Pulse+IT Blog

Uber CRCs and digital health buzzword bingo

We were all set to have one of our regular bouts of whingeing about the My Health Record this morning when what should pop into our inbox but an embargoed press release from the impressively titled $200 million+ Digital Health CRC.

Apparently this organ is set to transform healthcare delivery, improve the health of hundreds of thousands and save the health system $1.8 billion. It will also develop new solutions and take them to the world through the efforts of a crowd called HMS, which appears to be involved in flogging products to reduce costs for health insurers in the US.

More front than Middlemore

You've got to admire the chutzpah of New Zealand's shadow assistant minister for health Shane Reti in taking new minister for health David Clark to task over his alleged mishandling of the National Oracle Solution program, what with him only having been in the job for less than six months and the project having limped along for close to six years.

Whether it's chuztpah or more front than Myers, Dr Reti is claiming that the project, which promises to streamline financial management, business intelligence and the supply chain for district health boards, including a single catalogue of medicines and medical devices, is alternatively “failing” and “going off the rails”.

eHealth still a hard path to hoe

Pathology and its place in the public domain was the big topic of discussion this week as things started to heat up in the My Health Record stakes. On Monday we reported that we reported that Canberra Hospital was set to begin uploading pathology and diagnostic imaging reports to the system in May, joining NSW and the NT in contributing data from the public sector.

ACT is doing it slightly differently from the others in that it's using the capabilities of Orion Health's Rhapsody integration engine rather than the HIPS middleware developed a few years back by Adelaide firm Chamonix or the HealtheNet system that NSW uses for a number of clinical purposes.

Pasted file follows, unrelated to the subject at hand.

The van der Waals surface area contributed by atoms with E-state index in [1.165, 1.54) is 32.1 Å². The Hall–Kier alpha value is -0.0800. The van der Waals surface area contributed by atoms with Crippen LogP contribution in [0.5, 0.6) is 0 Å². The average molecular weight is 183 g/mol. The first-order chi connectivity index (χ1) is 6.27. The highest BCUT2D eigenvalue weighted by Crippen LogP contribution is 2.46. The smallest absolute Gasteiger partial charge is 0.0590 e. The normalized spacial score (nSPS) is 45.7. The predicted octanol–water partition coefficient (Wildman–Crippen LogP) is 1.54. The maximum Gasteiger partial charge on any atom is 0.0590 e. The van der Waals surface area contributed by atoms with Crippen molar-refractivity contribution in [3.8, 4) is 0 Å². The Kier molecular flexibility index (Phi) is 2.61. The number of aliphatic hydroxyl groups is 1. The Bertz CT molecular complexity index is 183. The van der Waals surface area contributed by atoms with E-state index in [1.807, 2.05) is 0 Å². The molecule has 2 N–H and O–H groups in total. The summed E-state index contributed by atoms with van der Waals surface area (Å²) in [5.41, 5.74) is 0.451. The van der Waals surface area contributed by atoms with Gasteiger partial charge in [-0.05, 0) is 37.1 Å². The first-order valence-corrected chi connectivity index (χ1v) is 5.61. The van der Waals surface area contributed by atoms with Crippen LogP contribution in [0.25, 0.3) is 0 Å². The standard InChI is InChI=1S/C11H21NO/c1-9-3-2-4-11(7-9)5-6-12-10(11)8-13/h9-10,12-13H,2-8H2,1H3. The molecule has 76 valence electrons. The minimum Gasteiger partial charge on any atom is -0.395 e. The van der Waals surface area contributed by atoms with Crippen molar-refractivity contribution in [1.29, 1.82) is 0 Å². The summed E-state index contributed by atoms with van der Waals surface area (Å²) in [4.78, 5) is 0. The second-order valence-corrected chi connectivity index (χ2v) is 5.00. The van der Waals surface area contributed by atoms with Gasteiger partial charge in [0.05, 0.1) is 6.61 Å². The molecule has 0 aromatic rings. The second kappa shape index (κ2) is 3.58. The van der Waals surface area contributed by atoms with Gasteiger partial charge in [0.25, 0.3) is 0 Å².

Bad news is better out than in

It probably comes as no surprise that our two most popular stories this week both concern nefarious goings on in the darker recesses of our networked world, but apart from them both involving thankfully unsuccessful attempts by hackers to gain unauthorised access to our healthcare systems, what they both have in common is an unfortunate lack of transparency about what really went on.

On Wednesday, we revealed that Western Health, which runs the Sunshine, Footscray and Williamstown hospitals in Melbourne's west, had been subject to an attack from the WannaCry ransomware cryptoworm that caused such havoc for the NHS last year and disrupted the basic operation of about a third of the UK's hospitals for days.

Action stations at the agency

We decided to take a bit of a squizz at the goings on over at the Australian Digital Health Agency (ADHA) this week amid a flurry of activity that seems to be emanating these days from Pitt St. We'd been thinking they had a pretty quiet start to the year and were ready to go nosying about, but it turns out that they'd all been busy little bees, what with organising the recent international gabfest and putting the final touches on an absolutely ginormous program of work for the coming years.

We described it in our story this week as putting some meat on the bones of the seven priorities outlined in the National Digital Health Strategy, but if you take a look at what the draft Framework for Action actually entails, it's a hefty enough slab that will keep ADHA's 250 or so staff eating barbecue for the next four years.

Transfixed by a terrible tall tale

In 2017, technology research firm Gartner ranked virtual assistants and machine learning at the “peak of inflated expectations” on its much-quoted emerging technologies hype cycle, but it also named AI as one of three big megatrends that will provide unrivalled intelligence and create profoundly new experiences in the next five to 10 years.

We were pondering this projection this week having read up on a stunning yarn that has utterly transfixed the health IT and the wider IT industry in New Zealand. In two seriously good stories in Kiwi independent site The Spinoff – here's the first, and here's the follow-up – Auckland journalist David Farrier took a look at a purported artificial intelligence technology called Zach, the creation of a supposed charity called The Terrible Foundation and its founder Albi Whale, which was set to revolutionise healthcare as we know it.

The inconvenient truth about EMRs

It's a common tactic of incoming governments facing big budget shortfalls to call for an independent inquiry to investigate the horrors bequeathed by their vanquished foes, and it happens no matter what stripe your political colours.

Tony Abbott federally and Campbell Newman in Queensland were big fans of “commissions of audit”, arranging them as soon as they took government in the high hopes that the blame for all nasty manner of remedial action could be sheeted back to their predecessors.

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